Although training is probably the most important aspect of performance, in order to get optimal results from your training, making sure you put the right fuel bore, during and after is a necessity. Training is a stimulus so if you are trying to increase speed for a 5k then your training will involve several sessions where you are working at very high intensity. You will need to ensure adequate carbohydrate before this session to actually achieve these high speeds and then post training, in order to help the muscles adapt from the stimulus it is important to re-fuel with both carbohydrate and protein.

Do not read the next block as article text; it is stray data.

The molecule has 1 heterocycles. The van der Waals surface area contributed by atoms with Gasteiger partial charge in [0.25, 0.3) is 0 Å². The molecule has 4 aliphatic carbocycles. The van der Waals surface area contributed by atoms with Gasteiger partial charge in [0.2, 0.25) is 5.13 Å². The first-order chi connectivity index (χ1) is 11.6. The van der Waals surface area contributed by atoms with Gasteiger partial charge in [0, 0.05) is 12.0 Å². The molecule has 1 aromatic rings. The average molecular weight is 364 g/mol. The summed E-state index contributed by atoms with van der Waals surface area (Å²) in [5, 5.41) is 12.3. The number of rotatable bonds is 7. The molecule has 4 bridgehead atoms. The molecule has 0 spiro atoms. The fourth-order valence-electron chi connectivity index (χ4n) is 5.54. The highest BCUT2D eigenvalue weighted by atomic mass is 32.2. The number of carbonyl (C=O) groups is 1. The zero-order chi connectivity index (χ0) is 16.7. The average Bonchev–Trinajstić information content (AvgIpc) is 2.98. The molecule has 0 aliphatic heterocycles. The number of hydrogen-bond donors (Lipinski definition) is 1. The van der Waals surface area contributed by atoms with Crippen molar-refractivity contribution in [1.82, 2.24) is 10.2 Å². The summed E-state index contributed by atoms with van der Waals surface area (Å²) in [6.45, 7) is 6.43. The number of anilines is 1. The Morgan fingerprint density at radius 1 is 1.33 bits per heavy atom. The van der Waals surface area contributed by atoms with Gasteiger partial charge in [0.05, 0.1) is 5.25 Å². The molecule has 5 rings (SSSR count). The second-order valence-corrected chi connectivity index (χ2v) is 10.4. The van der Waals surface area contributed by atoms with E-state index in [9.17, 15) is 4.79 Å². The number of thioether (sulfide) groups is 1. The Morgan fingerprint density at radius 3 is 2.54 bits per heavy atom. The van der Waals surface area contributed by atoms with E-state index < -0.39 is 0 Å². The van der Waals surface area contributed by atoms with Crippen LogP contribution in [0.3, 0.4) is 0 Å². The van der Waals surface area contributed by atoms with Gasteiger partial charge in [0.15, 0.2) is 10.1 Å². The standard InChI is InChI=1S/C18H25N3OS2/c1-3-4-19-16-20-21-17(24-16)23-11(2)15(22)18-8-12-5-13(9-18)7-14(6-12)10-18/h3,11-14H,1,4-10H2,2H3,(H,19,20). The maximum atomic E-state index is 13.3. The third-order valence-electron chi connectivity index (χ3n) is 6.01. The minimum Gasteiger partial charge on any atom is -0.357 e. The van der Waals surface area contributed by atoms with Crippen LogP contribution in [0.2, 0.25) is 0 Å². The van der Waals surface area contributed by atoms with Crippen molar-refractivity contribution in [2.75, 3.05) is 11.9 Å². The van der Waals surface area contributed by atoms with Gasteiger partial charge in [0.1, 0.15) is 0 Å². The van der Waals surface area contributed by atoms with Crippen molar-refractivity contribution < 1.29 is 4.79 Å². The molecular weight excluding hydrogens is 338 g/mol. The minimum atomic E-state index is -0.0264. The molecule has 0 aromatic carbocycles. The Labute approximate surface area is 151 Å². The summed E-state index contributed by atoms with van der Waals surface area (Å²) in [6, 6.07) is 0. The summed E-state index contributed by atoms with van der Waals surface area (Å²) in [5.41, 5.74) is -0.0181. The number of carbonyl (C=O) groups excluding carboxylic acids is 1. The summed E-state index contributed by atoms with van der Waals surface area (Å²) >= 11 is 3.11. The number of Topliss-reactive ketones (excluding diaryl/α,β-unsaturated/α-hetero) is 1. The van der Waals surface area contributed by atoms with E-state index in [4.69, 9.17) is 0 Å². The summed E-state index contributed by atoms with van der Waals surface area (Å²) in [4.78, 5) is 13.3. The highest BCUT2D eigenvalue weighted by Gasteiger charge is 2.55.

How has sports nutrition developed, during your 14+ year career?
Its evolved significantly; it’s a science. As more and more studies demonstrate how nutrition impacts performance and recovery, it is being explored further in order to get that extra edge. Even since I qualified as a specific sports dietitian, thoughts around carbohydrates, protein, fats, hydration, energy requirements and portion sizes have changed significantly. We are seeing big differences between males and females; different ethnicities and sports which makes it a very exciting area to be involved in.
So the evidence base is developing rapidly. Look forward to reading more on that.
Do you think food intolerances are on the increase? If so why?